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The Danger of Allowing Banks to Artificially Boost Capital Ratios

The Honorable Sheila C. Bair
 

By Sheila Bair (original source Yahoo Finance) 

“’Never let a good crisis go to waste,’ Rahm Emmanuel famously said in 2009.  As President Obama’s Chief of Staff, he was speaking of the opportunity to achieve meaningful financial reforms in the aftermath of the Great Financial Crisis. 

Ironically, big bank lobbyists are now using the Covid-19 crisis to undo those very reforms, cynically claiming deregulation will help banks support the real economy. Their primary target is the leverage ratio, a key measure of financial stability which big banks have long despised because it places hard and fast constraints on their ability to use unstable leverage to generate high returns. Weakening the leverage ratio will reduce the capital resiliency of the banking system, while giving banks incentives to actually reduce lending to artificially boost their capital ratios.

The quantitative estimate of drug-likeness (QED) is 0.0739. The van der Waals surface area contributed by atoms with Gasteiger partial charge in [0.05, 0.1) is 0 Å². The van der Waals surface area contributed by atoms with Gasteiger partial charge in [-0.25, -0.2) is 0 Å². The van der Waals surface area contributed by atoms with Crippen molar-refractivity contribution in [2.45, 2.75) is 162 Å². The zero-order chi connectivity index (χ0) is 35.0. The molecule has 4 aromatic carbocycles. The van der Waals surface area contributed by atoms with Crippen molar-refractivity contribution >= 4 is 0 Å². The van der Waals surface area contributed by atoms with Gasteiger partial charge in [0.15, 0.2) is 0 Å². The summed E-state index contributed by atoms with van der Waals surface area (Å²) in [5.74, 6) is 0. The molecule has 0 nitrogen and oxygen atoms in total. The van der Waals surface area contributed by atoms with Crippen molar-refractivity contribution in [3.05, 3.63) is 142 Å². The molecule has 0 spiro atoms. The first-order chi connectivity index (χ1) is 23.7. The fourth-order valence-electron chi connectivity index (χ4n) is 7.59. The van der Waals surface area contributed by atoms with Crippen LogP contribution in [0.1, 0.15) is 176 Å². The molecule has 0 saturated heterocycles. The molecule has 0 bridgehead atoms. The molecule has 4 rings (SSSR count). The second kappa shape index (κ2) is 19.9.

It is generally recognized that a main cause of the 2008-2009 financial crisis was excessive reliance on debt, or “leverage,” by large financial institutions. Central to post-GFC reforms was a strengthening of rules that require banks to fund themselves with a minimum amount of equity capital.  There are two sets of requirements: “risk-based” rules which set minimum capital based on the perceived riskiness of a bank’s assets and “leverage ratios,” which do not allow such adjustments. A key disadvantage of risk based requirements is that they are subjective. They failed spectacularly prior to the GFC, when US and European regulators wrongly assumed mortgages and sovereign debt were low risk. The disadvantage of leverage ratios is that they are not risk-adjusted, requiring the same amount of capital against a US Treasury security (which we hope is safe) as a loan to Boeing. Each has strengths and weaknesses, which is why regulators use both.”

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